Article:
Texarkana Gazette

Man who won’t fight fair turns arguments into battles

- Jeanne Phillips Andrews McMeel Syndicatio­n

Dear Abby: I am in a nearly two-year relationsh­ip with a man I love. In so many ways, this is the relationsh­ip I’ve always hoped for and, being in my early 30s, I’m feeling ready to settle down. The problem? He doesn’t fight fair.

I have put an exorbitant amount of effort into remaining calm and loving during arguments to prevent our relationsh­ip from deteriorat­ing, but he seems incapable of meeting me halfway. His unfair fighting comes in the form of aggressive tones, obscene faces, looking at his phone while I’m talking and sometimes ignoring me entirely.

These arguments are usually over minor issues that are nowhere near warranting a full-blown fight (for example, dishes not being done when he came home from work because I work from home and put it off to do during nonwork hours).

Our relationsh­ip is otherwise great, but if I’m going to commit to someone for life, I want them to be capable of having calm and healthy conversati­ons. He thinks I’m controllin­g when I ask him not to use aggressive tones or make faces. What do I do? — Fighting Fair In Oregon

Dear Fighting: I will assume that the man you are in love with is around the same age as you. By the time someone reaches their 30s, their personalit­ies are usually set. This man behaves the way he does because it works for him. It enables HIM to control YOU.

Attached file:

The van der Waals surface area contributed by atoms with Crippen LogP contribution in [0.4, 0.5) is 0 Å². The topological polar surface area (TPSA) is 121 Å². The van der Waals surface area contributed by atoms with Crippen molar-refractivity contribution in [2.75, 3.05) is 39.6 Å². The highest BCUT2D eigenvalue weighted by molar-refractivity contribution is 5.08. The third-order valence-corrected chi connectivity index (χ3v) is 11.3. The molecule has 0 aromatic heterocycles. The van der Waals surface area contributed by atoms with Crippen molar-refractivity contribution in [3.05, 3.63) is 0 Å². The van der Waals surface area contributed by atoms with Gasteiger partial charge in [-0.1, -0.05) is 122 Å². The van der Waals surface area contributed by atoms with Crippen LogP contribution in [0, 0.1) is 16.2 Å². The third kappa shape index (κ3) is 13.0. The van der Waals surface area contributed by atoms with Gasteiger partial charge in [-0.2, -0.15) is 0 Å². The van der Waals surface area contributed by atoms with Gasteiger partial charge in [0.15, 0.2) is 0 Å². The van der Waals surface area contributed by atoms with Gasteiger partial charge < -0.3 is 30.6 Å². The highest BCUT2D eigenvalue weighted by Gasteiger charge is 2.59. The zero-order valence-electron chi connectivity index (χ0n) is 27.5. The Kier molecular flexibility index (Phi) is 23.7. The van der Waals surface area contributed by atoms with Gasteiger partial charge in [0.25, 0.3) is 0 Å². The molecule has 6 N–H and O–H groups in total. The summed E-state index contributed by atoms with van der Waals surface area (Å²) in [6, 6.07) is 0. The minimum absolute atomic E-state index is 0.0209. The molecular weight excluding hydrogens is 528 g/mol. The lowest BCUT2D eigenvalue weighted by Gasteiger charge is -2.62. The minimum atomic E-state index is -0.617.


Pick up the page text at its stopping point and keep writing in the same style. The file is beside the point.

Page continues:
If he values your relationsh­ip, he should be willing to discuss this in couples counseling so these conversati­ons are constructi­ve rather than adversaria­l. If he isn’t, however, keep looking for a more suitable mate because this Mister ain’t Wonderful.

Dear Abby: I’d like to alert your readers to something that happened to me so it may keep it from happening to them. In her later years, my dear mother was afflicted with dementia. When it became clear she could no longer live alone, I went to live with her.

One day, I went looking for the albums of photos from when my brothers and I were kids, family vacations, etc. After searching high and low and not finding them, I asked Mom what had happened to them. Turns out, she threw them out because she didn’t remember any of the people in the pictures! To say I was devastated would be an understate­ment.

I couldn’t be angry with Mom. It wasn’t her fault. But Abby, your readers need to know that it can happen to them. My mother has been gone for 10 years, and I still wish I had those photos. — Missing Memories In Massachuse­tts

Dear Missing: I’m glad you wrote. Your letter is a reminder that when family members begin to age, it’s important to make the time to sit down with them and go through family pictures. My own dear mother urged her readers to not only review those photos, but also to write on the backs the date they were taken and the names of who is in them. This is a precious gift because memories do start to fade. It can stimulate wonderful conversati­ons if people are willing to make the effort.

Dear Abby is written by Abigail Van Buren, also known as Jeanne Phillips, and was founded by her mother, Pauline Phillips. Contact Dear Abby at DearAbby.com or P.O. Box 69440, Los Angeles, CA 90069.

Abby shares more than 100 of her favorite recipes in two booklets: “Abby’s Favorite Recipes” and “More Favorite Recipes by Dear Abby.” Send your name and mailing address, plus check or money order for $16 (U.S. funds) to: Dear Abby, Cookbookle­t Set, P.O. Box 447, Mount Morris, IL 61054-0447. (Shipping and handling are included in the price.)

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